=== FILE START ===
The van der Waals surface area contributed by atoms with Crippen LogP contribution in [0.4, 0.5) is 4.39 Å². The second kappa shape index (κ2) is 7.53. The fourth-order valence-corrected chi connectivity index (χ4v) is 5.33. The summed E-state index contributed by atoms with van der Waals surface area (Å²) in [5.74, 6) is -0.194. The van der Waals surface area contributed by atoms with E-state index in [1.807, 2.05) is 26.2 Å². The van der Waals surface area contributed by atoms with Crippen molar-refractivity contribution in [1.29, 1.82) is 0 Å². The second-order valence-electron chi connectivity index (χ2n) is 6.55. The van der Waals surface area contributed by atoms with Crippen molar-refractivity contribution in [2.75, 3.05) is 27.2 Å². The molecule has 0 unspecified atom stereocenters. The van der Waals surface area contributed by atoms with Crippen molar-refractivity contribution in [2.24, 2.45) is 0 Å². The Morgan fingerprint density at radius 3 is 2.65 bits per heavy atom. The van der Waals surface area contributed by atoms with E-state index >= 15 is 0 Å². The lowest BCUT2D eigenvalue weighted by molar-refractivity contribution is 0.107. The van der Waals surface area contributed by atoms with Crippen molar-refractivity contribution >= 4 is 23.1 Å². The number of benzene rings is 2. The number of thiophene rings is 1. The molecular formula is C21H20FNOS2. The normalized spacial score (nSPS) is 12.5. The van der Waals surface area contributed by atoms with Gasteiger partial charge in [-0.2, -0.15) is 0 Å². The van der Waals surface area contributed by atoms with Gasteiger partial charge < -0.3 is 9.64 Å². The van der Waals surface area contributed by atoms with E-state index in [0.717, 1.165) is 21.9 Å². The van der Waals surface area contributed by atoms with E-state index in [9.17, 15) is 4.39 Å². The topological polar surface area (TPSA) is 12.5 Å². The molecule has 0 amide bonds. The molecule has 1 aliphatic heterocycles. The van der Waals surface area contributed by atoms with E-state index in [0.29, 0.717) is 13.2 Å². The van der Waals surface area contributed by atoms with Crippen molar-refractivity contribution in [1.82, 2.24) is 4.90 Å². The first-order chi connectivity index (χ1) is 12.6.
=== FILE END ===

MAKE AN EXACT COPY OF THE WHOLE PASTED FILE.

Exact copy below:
The van der Waals surface area contributed by atoms with Crippen LogP contribution in [0.4, 0.5) is 4.39 Å². The second kappa shape index (κ2) is 7.53. The fourth-order valence-corrected chi connectivity index (χ4v) is 5.33. The summed E-state index contributed by atoms with van der Waals surface area (Å²) in [5.74, 6) is -0.194. The van der Waals surface area contributed by atoms with E-state index in [1.807, 2.05) is 26.2 Å². The van der Waals surface area contributed by atoms with Crippen molar-refractivity contribution in [1.29, 1.82) is 0 Å². The second-order valence-electron chi connectivity index (χ2n) is 6.55. The van der Waals surface area contributed by atoms with Crippen molar-refractivity contribution in [2.75, 3.05) is 27.2 Å². The molecule has 0 unspecified atom stereocenters. The van der Waals surface area contributed by atoms with Crippen molar-refractivity contribution in [2.24, 2.45) is 0 Å². The Morgan fingerprint density at radius 3 is 2.65 bits per heavy atom. The van der Waals surface area contributed by atoms with E-state index >= 15 is 0 Å². The lowest BCUT2D eigenvalue weighted by molar-refractivity contribution is 0.107. The van der Waals surface area contributed by atoms with Crippen molar-refractivity contribution >= 4 is 23.1 Å². The number of benzene rings is 2. The number of thiophene rings is 1. The molecular formula is C21H20FNOS2. The normalized spacial score (nSPS) is 12.5. The van der Waals surface area contributed by atoms with Gasteiger partial charge in [-0.2, -0.15) is 0 Å². The van der Waals surface area contributed by atoms with Gasteiger partial charge < -0.3 is 9.64 Å². The van der Waals surface area contributed by atoms with E-state index in [0.717, 1.165) is 21.9 Å². The van der Waals surface area contributed by atoms with E-state index in [9.17, 15) is 4.39 Å². The topological polar surface area (TPSA) is 12.5 Å². The molecule has 0 amide bonds. The molecule has 1 aliphatic heterocycles. The van der Waals surface area contributed by atoms with E-state index in [0.29, 0.717) is 13.2 Å². The van der Waals surface area contributed by atoms with Crippen molar-refractivity contribution in [1.82, 2.24) is 4.90 Å². The first-order chi connectivity index (χ1) is 12.6.